We sung the mass of lances from morn till eve.
THE dawn of the New Year was brightened by the Emancipation. Longfellow at evening wrote in his journal: "A beautiful day, full of sunshine, ending in a tranquil moonlight. May it be symbolical!"
On that evening, at the Boston Music Hall, crowded with eager and happy people, white and black, a Jubilee Concert was held. Mr. George Willis Cooke tells of Mr. Dwight's zeal and success in carrying out the plan. Noble music from Beethoven, Mendelssohn, Handel, and Rossini was included in the programme and some of the best singers and musicians in Boston joined their gifts to make it an inspiring occasion. Emerson had written the poem which he was asked to read at the opening:1 --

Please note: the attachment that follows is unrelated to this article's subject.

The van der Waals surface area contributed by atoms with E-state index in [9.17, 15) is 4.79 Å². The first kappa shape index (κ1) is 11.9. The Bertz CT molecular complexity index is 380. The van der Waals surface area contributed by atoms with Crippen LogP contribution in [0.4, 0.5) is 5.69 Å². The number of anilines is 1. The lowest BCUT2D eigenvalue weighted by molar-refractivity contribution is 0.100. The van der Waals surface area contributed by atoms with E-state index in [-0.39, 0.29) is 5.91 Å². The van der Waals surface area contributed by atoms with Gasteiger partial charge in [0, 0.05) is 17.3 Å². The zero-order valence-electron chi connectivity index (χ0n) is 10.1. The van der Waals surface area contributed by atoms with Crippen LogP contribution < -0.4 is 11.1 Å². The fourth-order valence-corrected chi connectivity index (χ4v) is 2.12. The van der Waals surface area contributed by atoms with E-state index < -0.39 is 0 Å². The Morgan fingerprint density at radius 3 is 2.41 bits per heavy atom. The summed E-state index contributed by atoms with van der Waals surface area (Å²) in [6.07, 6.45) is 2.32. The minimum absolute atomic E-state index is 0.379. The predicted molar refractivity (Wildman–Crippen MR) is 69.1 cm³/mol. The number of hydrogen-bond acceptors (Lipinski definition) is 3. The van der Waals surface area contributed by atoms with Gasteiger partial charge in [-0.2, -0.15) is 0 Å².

The word of the Lord by night
To the watching Pilgrims came,
As they sat by the seaside,
And filled their hearts with flame.
God said, I am tired of kings,
I suffer them no more;
Up to my ear the morning brings
The outrage of the poor.
. . . . . . .
My angel, -- his name is Freedom, --
Choose him to be your king;
He shall cut pathways east and west
And fend you with his wing.
Lo! I uncover the land
Which I hid of old time in the West,
As a sculptor uncovers the statue
When he has wrought his best.